14th JULY 2022
Debts are not inherited unless they are held jointly with another person. If your loved one held a debt in their sole name, you will not be expected to pay this off with your own money following their death. However, if you held a joint debt with your loved one - such as a joint mortgage or a joint credit card - it will be transferred to you.
This article will explain the difference between sole debts and joint debts, and how they might affect your inheritance.
A joint debt is any debt that is held in more than one name. For example, a joint mortgage or a shared credit card.
If you held a joint debt with someone who has passed away, the full debt will be transferred to your name and will become a sole debt owned by you. This is the only situation where a debt can be inherited.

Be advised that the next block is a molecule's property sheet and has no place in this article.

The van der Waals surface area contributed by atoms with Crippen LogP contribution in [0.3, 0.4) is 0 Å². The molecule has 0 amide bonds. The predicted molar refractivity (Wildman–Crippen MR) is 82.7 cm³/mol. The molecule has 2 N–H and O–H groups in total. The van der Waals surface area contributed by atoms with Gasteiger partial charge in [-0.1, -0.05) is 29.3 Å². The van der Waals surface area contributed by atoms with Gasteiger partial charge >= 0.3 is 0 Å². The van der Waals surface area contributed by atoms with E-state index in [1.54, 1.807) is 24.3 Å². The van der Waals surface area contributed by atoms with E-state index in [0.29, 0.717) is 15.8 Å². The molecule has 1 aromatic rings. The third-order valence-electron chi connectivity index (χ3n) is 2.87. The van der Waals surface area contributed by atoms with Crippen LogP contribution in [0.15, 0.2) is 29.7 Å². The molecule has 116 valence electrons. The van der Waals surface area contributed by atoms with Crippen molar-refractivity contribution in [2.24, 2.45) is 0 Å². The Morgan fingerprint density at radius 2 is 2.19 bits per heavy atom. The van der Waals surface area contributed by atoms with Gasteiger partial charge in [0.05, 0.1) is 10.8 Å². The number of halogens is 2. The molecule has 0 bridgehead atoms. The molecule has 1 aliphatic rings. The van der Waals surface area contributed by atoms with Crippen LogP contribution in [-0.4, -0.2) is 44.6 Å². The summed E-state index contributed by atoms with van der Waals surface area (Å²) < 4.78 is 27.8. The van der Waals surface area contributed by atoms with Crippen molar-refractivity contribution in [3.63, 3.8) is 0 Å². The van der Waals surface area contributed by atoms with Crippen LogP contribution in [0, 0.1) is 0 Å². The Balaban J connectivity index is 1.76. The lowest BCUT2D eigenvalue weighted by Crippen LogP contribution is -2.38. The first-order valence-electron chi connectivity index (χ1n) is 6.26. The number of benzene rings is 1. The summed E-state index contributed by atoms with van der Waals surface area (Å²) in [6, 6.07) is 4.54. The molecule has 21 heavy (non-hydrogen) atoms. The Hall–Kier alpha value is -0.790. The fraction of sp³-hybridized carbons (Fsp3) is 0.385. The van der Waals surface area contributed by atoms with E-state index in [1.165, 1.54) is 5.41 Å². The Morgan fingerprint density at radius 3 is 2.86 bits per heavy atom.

If you held a joint mortgage and you are struggling to meet the payments, it is sometimes possible to negotiate the repayments.
If the deceased held a debt in their sole name, it will be paid off with funds from their estate following their death. The debt will never be inherited and you will not be expected to pay it with your own money.
If the deceased did not have enough funds remaining in their estate at the time of their death to pay the debt, assets will need to be sold. This includes valuables, vehicles, and even property.
If all assets are sold and the estate still does not contain enough funds to pay all debts, they will be repaid in order of priority. The first expense will always be funeral and administration expenses, so you don’t need to worry about paying for these with your own money.
Any debts that cannot be paid may need to be written off.
Therefore, you will never inherit a debt from a loved one, but if the debts are too large, you may not inherit any assets either.